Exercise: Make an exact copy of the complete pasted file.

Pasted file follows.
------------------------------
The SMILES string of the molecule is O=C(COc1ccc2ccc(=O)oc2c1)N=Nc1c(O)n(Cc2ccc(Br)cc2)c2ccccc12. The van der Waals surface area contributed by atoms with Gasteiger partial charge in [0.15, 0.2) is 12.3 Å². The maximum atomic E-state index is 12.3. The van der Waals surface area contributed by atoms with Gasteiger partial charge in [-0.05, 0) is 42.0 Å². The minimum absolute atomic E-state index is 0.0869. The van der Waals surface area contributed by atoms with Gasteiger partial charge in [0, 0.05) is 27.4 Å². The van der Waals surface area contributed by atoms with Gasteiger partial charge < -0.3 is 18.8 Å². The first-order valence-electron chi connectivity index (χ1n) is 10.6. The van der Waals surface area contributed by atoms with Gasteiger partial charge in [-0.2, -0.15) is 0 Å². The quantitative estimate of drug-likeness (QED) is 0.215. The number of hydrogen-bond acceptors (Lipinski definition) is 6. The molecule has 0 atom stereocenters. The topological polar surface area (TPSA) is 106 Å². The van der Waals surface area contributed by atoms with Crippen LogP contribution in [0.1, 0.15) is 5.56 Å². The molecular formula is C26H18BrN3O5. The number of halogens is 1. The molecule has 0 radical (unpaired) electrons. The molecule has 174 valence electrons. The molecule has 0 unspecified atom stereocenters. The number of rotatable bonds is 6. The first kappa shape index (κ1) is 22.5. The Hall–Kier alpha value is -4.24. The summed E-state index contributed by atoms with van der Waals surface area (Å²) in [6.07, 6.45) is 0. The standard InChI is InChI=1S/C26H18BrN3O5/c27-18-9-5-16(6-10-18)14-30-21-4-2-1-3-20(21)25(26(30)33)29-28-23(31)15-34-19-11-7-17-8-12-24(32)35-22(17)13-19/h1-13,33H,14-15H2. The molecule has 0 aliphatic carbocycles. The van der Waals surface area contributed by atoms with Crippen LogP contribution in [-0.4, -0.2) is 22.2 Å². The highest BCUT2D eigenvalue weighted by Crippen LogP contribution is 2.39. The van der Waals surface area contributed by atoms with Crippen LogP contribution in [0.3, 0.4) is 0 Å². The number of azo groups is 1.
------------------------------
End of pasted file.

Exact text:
The SMILES string of the molecule is O=C(COc1ccc2ccc(=O)oc2c1)N=Nc1c(O)n(Cc2ccc(Br)cc2)c2ccccc12. The van der Waals surface area contributed by atoms with Gasteiger partial charge in [0.15, 0.2) is 12.3 Å². The maximum atomic E-state index is 12.3. The van der Waals surface area contributed by atoms with Gasteiger partial charge in [-0.05, 0) is 42.0 Å². The minimum absolute atomic E-state index is 0.0869. The van der Waals surface area contributed by atoms with Gasteiger partial charge in [0, 0.05) is 27.4 Å². The van der Waals surface area contributed by atoms with Gasteiger partial charge < -0.3 is 18.8 Å². The first-order valence-electron chi connectivity index (χ1n) is 10.6. The van der Waals surface area contributed by atoms with Gasteiger partial charge in [-0.2, -0.15) is 0 Å². The quantitative estimate of drug-likeness (QED) is 0.215. The number of hydrogen-bond acceptors (Lipinski definition) is 6. The molecule has 0 atom stereocenters. The topological polar surface area (TPSA) is 106 Å². The van der Waals surface area contributed by atoms with Crippen LogP contribution in [0.1, 0.15) is 5.56 Å². The molecular formula is C26H18BrN3O5. The number of halogens is 1. The molecule has 0 radical (unpaired) electrons. The molecule has 174 valence electrons. The molecule has 0 unspecified atom stereocenters. The number of rotatable bonds is 6. The first kappa shape index (κ1) is 22.5. The Hall–Kier alpha value is -4.24. The summed E-state index contributed by atoms with van der Waals surface area (Å²) in [6.07, 6.45) is 0. The standard InChI is InChI=1S/C26H18BrN3O5/c27-18-9-5-16(6-10-18)14-30-21-4-2-1-3-20(21)25(26(30)33)29-28-23(31)15-34-19-11-7-17-8-12-24(32)35-22(17)13-19/h1-13,33H,14-15H2. The molecule has 0 aliphatic carbocycles. The van der Waals surface area contributed by atoms with Crippen LogP contribution in [-0.4, -0.2) is 22.2 Å². The highest BCUT2D eigenvalue weighted by Crippen LogP contribution is 2.39. The van der Waals surface area contributed by atoms with Crippen LogP contribution in [0.3, 0.4) is 0 Å². The number of azo groups is 1.